TASER shares edged upward during regular trading hours today following a key upgrade based on the recent share price retreat, which JPMorgan analysts now say offers a “favorable” risk/ reward profile. A different analyst has taken over lead coverage of the company and has shifted to a sum-of-the parts valuation.
TASER to Overweight
In a report dated Jan. 6, analyst Mark Strouse assumed lead coverage of the weapons manufacturer. He upgraded its stock from Neutral to Overweight and kept his colleague’s previous price target of $25. His new sum-of-the-parts valuation assigns a value of $20 per share to the weapons business and $5 per share to the struggling video business.
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He noted that TASER shares are off 47% from their highest level in June 2015, mainly because investors are worried about the company’s increased investments, pricing on E.com and new competition entering the space. The JPMorgan analyst did acknowledge that there are still risks facing the firm, especially in the video business. However, he thinks the risks are already well-known and priced into the shares.
More contracts likely ahead for TASER
Strouse noted that the weapons business provides a stable cash source as about 80% of sales come from the business. TASER enjoys dominance in the law enforcement market with relationships with 17,000 of the 18,000 U.S. law enforcement agencies. At this point, about half of law enforcement officers in the U.S. carry Tasers. He does expect sales growth in the weapons business to “moderate as the post-recession upgrade cycle nears its completion” in the U.S.
The analyst expects the New York Police Department to announce vendors for its 5,000 camera program over the next few months. TASER’s new video business is likely to be in the running, and Strouse believes most investors expect the company to win a “significant portion” of that contract. Further, while the announcement about the contract might not in itself be a catalyst for the company’s stock, it could result in other agencies that are considering launching their own body camera programs looking to TASER as a vendor.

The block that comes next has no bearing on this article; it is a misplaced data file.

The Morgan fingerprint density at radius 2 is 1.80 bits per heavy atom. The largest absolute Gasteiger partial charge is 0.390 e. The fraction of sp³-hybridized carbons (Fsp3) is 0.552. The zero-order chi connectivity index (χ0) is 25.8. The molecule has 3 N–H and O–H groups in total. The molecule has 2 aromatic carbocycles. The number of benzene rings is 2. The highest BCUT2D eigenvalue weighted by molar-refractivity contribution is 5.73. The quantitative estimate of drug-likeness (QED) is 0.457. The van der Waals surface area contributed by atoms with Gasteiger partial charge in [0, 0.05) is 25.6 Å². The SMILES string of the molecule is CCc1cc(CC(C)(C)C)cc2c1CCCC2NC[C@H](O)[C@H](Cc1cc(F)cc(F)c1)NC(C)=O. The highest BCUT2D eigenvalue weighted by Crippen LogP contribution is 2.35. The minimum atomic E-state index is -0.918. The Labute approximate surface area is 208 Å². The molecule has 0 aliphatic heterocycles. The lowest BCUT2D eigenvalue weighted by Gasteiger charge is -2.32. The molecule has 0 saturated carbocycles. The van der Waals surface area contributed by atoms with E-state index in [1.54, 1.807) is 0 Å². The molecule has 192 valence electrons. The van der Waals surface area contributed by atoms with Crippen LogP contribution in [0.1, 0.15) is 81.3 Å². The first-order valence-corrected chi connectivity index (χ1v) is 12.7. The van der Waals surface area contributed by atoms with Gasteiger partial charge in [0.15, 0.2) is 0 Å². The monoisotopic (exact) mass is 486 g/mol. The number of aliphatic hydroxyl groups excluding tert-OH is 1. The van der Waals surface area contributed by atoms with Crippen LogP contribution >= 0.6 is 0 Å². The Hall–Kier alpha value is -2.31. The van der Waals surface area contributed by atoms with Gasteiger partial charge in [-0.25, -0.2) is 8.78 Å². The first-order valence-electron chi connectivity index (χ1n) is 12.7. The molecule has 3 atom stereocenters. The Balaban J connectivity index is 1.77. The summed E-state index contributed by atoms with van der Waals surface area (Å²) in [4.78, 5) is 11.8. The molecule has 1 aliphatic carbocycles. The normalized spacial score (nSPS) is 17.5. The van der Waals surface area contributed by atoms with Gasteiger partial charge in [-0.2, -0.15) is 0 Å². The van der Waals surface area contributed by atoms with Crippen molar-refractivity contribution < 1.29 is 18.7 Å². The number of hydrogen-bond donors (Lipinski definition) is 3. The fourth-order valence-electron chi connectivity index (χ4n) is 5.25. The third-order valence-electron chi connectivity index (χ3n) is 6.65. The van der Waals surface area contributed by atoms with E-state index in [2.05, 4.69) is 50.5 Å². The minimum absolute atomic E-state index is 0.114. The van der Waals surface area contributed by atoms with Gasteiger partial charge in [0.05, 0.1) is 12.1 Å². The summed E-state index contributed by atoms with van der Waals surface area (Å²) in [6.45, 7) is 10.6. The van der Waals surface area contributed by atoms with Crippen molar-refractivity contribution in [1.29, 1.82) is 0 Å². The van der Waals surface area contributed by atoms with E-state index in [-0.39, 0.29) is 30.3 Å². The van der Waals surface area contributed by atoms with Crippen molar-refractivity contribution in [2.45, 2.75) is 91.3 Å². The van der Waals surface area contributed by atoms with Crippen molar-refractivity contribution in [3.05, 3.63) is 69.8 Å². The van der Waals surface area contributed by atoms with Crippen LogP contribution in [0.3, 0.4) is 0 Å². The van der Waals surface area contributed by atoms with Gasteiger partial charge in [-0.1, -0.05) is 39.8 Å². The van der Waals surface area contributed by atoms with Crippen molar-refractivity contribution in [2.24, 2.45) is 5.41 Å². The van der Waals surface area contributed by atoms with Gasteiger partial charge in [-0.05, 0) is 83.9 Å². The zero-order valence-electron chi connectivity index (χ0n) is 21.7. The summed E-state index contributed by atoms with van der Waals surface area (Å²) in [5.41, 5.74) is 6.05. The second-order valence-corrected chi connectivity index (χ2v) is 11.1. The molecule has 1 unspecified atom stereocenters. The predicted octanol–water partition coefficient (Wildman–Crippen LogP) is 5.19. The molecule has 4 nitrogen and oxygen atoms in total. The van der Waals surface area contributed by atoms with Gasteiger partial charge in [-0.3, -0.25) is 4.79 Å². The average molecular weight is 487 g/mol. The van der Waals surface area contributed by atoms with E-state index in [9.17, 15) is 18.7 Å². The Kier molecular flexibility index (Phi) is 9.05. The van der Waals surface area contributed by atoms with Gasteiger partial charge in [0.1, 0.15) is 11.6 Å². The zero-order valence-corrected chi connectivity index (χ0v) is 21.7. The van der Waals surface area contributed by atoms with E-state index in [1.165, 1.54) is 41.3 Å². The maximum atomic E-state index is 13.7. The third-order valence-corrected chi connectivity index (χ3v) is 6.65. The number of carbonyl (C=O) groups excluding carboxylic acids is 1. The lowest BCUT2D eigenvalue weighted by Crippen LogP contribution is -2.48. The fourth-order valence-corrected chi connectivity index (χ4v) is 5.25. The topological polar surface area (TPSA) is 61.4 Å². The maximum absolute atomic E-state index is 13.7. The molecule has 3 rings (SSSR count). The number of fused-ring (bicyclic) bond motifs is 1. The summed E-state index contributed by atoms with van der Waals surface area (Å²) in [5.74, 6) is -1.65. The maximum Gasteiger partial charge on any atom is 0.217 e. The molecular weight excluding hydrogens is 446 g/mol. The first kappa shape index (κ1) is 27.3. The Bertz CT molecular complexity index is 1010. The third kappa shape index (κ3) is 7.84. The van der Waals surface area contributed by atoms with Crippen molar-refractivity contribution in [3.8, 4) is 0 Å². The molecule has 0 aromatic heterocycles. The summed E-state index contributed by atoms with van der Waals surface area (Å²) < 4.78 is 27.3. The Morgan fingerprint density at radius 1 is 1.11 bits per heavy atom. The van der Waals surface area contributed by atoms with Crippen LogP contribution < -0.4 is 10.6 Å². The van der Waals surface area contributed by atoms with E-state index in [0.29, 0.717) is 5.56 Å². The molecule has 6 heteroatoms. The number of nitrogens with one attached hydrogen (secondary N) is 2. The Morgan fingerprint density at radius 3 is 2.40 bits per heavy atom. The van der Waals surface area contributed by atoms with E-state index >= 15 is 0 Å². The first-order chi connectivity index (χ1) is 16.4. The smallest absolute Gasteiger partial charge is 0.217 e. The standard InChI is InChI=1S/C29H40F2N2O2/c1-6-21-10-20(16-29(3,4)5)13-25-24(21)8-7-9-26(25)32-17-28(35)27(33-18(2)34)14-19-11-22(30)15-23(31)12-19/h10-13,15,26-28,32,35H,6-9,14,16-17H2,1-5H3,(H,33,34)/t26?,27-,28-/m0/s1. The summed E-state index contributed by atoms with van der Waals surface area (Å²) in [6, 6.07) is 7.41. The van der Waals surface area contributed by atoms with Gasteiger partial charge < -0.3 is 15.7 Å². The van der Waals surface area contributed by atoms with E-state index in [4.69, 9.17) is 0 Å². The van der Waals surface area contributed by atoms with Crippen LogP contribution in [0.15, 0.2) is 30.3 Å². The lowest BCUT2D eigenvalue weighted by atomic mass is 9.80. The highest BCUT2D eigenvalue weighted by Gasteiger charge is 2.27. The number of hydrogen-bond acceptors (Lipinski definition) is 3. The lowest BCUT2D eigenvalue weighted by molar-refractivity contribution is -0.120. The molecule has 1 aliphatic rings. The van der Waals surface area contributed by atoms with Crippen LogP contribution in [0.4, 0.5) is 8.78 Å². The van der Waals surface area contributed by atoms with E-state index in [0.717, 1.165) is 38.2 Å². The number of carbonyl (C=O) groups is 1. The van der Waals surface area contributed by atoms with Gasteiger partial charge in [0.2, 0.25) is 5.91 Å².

The analyst also expects the company to finalize a contract with the London Metropolitan Police Department for its program involving 22,000 cameras. The project has already been awarded to TASER. He also said that more contract wins offer possible catalysts for the stock as the company moves to penetrate the U.S. law enforcement market even more.
Other good things for TASER
Further, he expects operating margins and cash flow to be stable, and when pairing those metrics with TASER’s solid balance sheet, he sees plenty of room for the investments the company has been making in its video business and international expansion efforts. In fact, he sees those investments as being justified over the long term. The firm’s operating expenditures climbed 33% year over year in fiscal 2015 off a 22% increase the year before.
TASER has been shelling out more in selling, general and administrative expenses with a focus on international expansion and research and development for its Evidence.com platform. He’s projecting a 21% increase in operating expenses this year, which will likely keep operating margins flat at 16% even though the company is expected to increase revenue 19% this year.
Shares of TASER climbed by as much as 3.7% to $17.65 per share during regular trading hours on Wednesday.